Seminar from Antoine Tholly, Postdoctoral fellow at LIUM


Date: 17/05/2024
Time: 10h00
Localization: IC2, Boardroom
Speaker: Antoine Tholly

Prosody seen from the angle of semantic relations: the case of the imitative voice of words


Imitative prosody is a particular sector of prosody/intonation: it is a figure of speech that help to imagine the content of the target words (through variations in melody, sound volume, tempo, voice quality). For example, if I accelerate my voice while describing a fast action, I’m imitating that action. In more linguistic terms, we would say that this is a prosodic sign, the simplified form of which is /acceleration/, the meaning of which is ‘rapid movement’. Conversely, the opposite form could have been used for the opposite meaning (slowing down for slow action). Or the same form could have been used for a meaning that was partly identical and partly different (the representation of a sudden force, rather than a sudden movement). Imitative prosody involves multiple mechanisms of resemblance. The study of imitative prosody is an opportunity to introduce linguists and non-linguists alike to some of the fundamental procedures of linguistic analysis with a semiotic dimension:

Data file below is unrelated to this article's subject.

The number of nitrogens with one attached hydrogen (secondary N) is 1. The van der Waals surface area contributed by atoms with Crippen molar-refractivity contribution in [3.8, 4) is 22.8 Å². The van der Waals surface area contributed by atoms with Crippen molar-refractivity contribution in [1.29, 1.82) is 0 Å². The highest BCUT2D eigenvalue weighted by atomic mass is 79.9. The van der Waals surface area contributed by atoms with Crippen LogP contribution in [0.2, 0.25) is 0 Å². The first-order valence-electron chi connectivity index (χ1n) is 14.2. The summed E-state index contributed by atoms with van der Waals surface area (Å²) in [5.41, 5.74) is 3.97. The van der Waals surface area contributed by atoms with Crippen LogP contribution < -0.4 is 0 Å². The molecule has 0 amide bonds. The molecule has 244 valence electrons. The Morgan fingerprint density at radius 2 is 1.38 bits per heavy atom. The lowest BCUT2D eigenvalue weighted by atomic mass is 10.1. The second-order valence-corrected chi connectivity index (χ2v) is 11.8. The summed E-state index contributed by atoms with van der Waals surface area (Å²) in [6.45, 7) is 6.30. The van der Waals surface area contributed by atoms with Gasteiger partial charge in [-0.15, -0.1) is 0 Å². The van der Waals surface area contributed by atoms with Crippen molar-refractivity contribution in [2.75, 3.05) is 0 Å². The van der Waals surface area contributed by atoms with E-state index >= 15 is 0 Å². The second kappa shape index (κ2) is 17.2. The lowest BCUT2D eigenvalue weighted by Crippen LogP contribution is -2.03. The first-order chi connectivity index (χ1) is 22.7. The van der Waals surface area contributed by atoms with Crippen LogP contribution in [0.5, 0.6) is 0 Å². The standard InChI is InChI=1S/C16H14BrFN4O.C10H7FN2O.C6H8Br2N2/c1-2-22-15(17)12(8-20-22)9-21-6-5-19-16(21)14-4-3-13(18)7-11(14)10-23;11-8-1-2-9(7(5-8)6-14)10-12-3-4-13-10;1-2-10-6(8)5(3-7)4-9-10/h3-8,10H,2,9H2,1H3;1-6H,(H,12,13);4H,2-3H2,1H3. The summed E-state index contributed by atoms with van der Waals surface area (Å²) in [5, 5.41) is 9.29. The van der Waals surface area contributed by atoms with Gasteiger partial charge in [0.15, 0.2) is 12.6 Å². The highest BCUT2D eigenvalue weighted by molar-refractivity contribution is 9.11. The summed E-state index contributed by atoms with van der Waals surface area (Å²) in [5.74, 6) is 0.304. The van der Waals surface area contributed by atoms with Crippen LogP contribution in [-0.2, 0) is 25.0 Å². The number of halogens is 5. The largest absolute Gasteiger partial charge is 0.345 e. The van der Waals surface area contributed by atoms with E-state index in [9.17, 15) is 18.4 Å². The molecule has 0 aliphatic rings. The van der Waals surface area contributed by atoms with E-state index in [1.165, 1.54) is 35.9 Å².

• motivation: a certain form is suggestive of a certain meaning, is not arbitrary. Imitative voice cumulates different motivational processes.
  • relevance: the voice selects only part of the meaning of the targeted words. A particular semantic chain links the imitative (the prosody) and the imitated (the words).
  • polysemy: several meanings emerge from the same form. These meanings are interconnected: one part of the meaning is identical (and another part of the meaning is different).
  • actualisation: how are these parts of the meaning interpreted? Because of the context, and/or independently of the context? Part of the meaning may come from the target words (cf. the relevance relationship), and part of the meaning may emerge from suggestions in the form (cf. the motivation relationship).
  • categorisation: how can we classify the diversity of imitative prosodic signs? In some respects they resemble grammatical signs (e.g. the highlighting of a word), and in other respects they resemble lexical signs (in that they produce thematic representations, e.g. in the domain of movement or force).
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